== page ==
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The ergoline d-lysergic acid diethylamide (LSD) is one of the most potent psychedelic drugs. 1-Acetyl-LSD (ALD-52), a derivative of LSD containing an acetyl group on the indole nitrogen, also produces psychedelic effects in humans and has about the same potency as LSD. Recently, several other 1-acyl-substitued LSD derivatives, including 1-propanoyl-LSD (1P-LSD) and 1-butanoyl-LSD (1B-LSD), have appeared as designer drugs. Although these compounds are assumed to act as prodrugs for LSD, studies have not specifically tested this prediction. The present investigation was conducted to address the gap of information about the pharmacological effects and mechanism-of-action of 1-acyl-substituted LSD derivatives. Competitive binding studies and calcium mobilization assays were performed to assess the interaction of ALD-52, 1P-LSD, and 1B-LSD with serotonin 5-HT2 receptor subtypes. A receptorome screening was performed with 1B-LSD to assess its binding to other potential targets. Head twitch response (HTR) studies were performed in C57BL/6J mice to assess in vivo activation of 5-HT2A (the receptor thought to be primarily responsible for hallucinogenesis). Finally, liquid chromatography/ion-trap mass spectrometry (LC/MS) was used to quantify plasma levels of LSD in Sprague-Dawley rats treated with ALD-52 and 1P-LSD. 1-Acyl-substitution reduced the affinity of LSD for most monoamine receptors, including 5-HT2A sites, by one to two orders of magnitude. Although LSD acts as an agonist at 5-HT2 subtypes, ALD-52, 1P-LSD and 1B-LSD have weak efficacy or act as antagonists in Ca2+-mobilization assays. Despite the detrimental effect of 1-acyl substitution on 5-HT2A affinity and efficacy, 1-acyl-substitued LSD derivatives induce head twitches in mice with relatively high potency. High levels of LSD were detected in the plasma of rats after subcutaneous administration of ALD-52 and 1P-LSD, demonstrating these compounds are rapidly and efficiently deacylated in vivo. These findings are consistent with the prediction that ALD-52, 1P-LSD and 1B-LSD serve as prodrugs for LSD. This article is part of the special issue entitled 'Serotonin Research: Crossing Scales and Boundaries'. Copyright © 2019. Published by Elsevier Ltd.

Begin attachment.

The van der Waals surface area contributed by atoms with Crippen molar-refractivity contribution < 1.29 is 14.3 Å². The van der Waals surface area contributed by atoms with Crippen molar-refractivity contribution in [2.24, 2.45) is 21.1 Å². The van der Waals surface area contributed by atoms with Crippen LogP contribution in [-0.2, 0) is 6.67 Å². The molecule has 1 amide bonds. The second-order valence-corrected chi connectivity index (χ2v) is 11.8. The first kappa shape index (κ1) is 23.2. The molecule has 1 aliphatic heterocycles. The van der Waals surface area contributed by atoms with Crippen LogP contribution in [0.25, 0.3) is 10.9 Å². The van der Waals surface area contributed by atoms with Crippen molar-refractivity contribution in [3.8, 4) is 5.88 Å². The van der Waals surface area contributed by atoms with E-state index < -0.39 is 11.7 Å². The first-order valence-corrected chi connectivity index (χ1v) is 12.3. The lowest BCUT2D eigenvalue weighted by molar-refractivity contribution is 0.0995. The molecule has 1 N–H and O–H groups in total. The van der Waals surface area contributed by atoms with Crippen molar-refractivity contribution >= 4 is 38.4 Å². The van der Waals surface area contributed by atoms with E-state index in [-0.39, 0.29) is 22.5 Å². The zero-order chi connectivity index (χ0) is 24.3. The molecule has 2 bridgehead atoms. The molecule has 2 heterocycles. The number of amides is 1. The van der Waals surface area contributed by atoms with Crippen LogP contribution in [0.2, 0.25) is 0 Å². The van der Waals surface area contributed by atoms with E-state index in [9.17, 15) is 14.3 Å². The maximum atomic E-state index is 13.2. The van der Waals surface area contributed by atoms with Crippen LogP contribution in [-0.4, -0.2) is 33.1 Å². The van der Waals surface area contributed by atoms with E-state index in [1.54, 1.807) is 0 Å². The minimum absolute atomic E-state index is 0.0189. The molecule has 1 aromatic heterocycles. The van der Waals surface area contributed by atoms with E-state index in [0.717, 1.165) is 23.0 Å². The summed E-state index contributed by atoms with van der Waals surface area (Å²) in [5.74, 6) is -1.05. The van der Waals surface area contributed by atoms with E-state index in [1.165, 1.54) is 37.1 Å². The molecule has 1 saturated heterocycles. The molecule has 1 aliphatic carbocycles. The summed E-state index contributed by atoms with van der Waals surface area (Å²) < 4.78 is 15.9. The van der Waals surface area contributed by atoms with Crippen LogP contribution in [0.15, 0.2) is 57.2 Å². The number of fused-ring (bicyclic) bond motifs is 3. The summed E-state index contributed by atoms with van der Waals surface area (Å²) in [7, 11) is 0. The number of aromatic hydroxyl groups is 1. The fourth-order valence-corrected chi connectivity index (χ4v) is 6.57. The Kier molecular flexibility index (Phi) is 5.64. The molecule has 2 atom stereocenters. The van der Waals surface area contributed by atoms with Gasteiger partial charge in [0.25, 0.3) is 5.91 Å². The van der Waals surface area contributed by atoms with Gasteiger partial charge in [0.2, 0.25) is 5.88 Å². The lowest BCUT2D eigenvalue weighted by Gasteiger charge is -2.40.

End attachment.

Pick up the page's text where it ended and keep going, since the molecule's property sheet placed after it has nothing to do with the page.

Adam L Halberstadt, Muhammad Chatha, Adam K Klein, John D McCorvy, Markus R Meyer, Lea Wagmann, Alexander Stratford, Simon D Brandt. Pharmacological and biotransformation studies of 1-acyl-substituted derivatives of d-lysergic acid diethylamide (LSD). Neuropharmacology. 2020 Aug 01;172:107856

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PMID: 31756337

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